What about his projection, you say? The projection systems match my thoughts on Morrison retaining some of his upside.
For a player with such disparate seasons, the projection systems are all more or less in agreement with each other on Morrison. Each system has Morrison hitting at around the .250/.340/.430 zone, with a few .440 slugging percentages mixed in. Averaging out a number of these lines gives you an approximate .258/.344/.440 batting line that is very reminiscent of his 2011 season. That line has less power but more hits behind it to buoy its value. Overall, Marlins fans can expect a .341 wOBA from Morrison this season, which again is very similar to his 2011 year.
But in 2011, Morrison put up just one win thanks to an awful campaign on defense. No one thought Morrison was a good left fielder in any season, and the advanced defensive metrics placed him anywhere between three and 26 (!) runs below average that season. But this year, he will move to first base, a position with fewer balls in play on which to fail and one at which Morrison has more experience. Early results from last season, on a small sample size, were good, and Morrison has always had a solid scouting report defensively at the position. Let's use a conservative five runs worse than average over the course of a full season to estimate Morrison's performance.
Projection: 450 PA, 1.2 WAR
Why such a low projection? It boils down to Morrison's other, and perhaps more critical problem: injuries. In 2011, he missed a month with a hairline fracture of the foot, and last season he missed time repairing his already surgically-repaired patellar tendon. If he has struggled so badly to stay on the field, what makes Marlins fans believe he can stick once again? To his credit, the patellar injury has now been more thoroughly surgically repaired, and Morrison has basically been rehabbing his injury for the entire offseason rather than participating in voluntary baseball events like last season. He is still unlikely to make Opening Day, however, and that is already a bad sign for a player with a fast-growing history of problems dating back to the minors.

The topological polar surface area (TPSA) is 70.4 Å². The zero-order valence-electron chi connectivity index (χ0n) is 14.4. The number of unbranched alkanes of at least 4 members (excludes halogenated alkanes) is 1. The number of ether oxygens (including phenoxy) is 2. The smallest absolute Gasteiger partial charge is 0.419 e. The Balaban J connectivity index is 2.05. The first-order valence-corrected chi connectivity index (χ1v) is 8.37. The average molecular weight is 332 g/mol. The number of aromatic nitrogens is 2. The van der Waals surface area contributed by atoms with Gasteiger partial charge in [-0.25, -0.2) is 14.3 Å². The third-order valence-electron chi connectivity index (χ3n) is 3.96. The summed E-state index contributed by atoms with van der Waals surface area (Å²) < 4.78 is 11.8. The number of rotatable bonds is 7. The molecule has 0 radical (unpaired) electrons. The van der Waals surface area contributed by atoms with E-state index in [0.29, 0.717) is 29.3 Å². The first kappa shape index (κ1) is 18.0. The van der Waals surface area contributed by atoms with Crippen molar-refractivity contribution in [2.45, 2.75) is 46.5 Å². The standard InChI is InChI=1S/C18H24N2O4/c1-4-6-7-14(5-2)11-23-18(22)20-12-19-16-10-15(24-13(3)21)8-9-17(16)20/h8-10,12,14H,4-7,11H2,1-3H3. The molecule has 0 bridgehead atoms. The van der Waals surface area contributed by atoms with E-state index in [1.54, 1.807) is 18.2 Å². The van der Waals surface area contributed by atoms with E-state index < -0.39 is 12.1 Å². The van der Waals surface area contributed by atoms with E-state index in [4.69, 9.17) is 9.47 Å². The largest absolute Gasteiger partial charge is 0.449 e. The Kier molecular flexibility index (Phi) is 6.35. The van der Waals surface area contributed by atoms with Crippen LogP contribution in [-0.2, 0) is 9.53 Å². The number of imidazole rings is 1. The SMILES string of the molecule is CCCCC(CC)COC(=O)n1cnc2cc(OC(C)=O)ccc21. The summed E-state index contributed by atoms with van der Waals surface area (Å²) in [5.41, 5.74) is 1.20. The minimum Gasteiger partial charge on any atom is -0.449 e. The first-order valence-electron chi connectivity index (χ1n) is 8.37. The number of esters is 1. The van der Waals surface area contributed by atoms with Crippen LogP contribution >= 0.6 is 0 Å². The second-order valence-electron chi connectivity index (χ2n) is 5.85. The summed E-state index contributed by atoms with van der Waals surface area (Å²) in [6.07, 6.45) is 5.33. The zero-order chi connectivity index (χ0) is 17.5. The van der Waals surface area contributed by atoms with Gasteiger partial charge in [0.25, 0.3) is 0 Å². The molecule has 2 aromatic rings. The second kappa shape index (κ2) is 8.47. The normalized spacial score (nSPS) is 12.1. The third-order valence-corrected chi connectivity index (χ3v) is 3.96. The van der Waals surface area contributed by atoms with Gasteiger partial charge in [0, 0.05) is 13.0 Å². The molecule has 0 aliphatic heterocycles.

If Morrison can stay on the field, a league-average season is not out of reach, especially if he is better at first base than I have listed here. But given what we know about him, I went with a more conservative guess at his playing time. Here is hoping he outstrips that.
The Rest of the Team
The rest of the team should get significant playing time at first base if the Marlins are without Morrison for a little while. Greg Dobbs figures to be the primary backup at the position once Morrison returns from injury, but do not expect him to be the starter if Morrison out of the lineup regularly. The club signed Casey Kotchman to a minor league contract and grabbed Baltimore Orioles first baseman Joe Mahoney off of waivers to provide the team some first base depth in case Morrison is out for a significant time. Both players selected have responded well, with Kotchman starting spring training with seven hits in 12 plate appearances and Mahoney picking up five hits (two home runs) in 12 chances.
Expect one of those two to make the main roster along with Dobbs if Morrison fails to be ready by Opening Day. Also, expect one of those two to be the starting first baseman if that is the case as well, as both men have acquitted themselves well to start spring training. Who will make it in? We will discuss that a little more later today.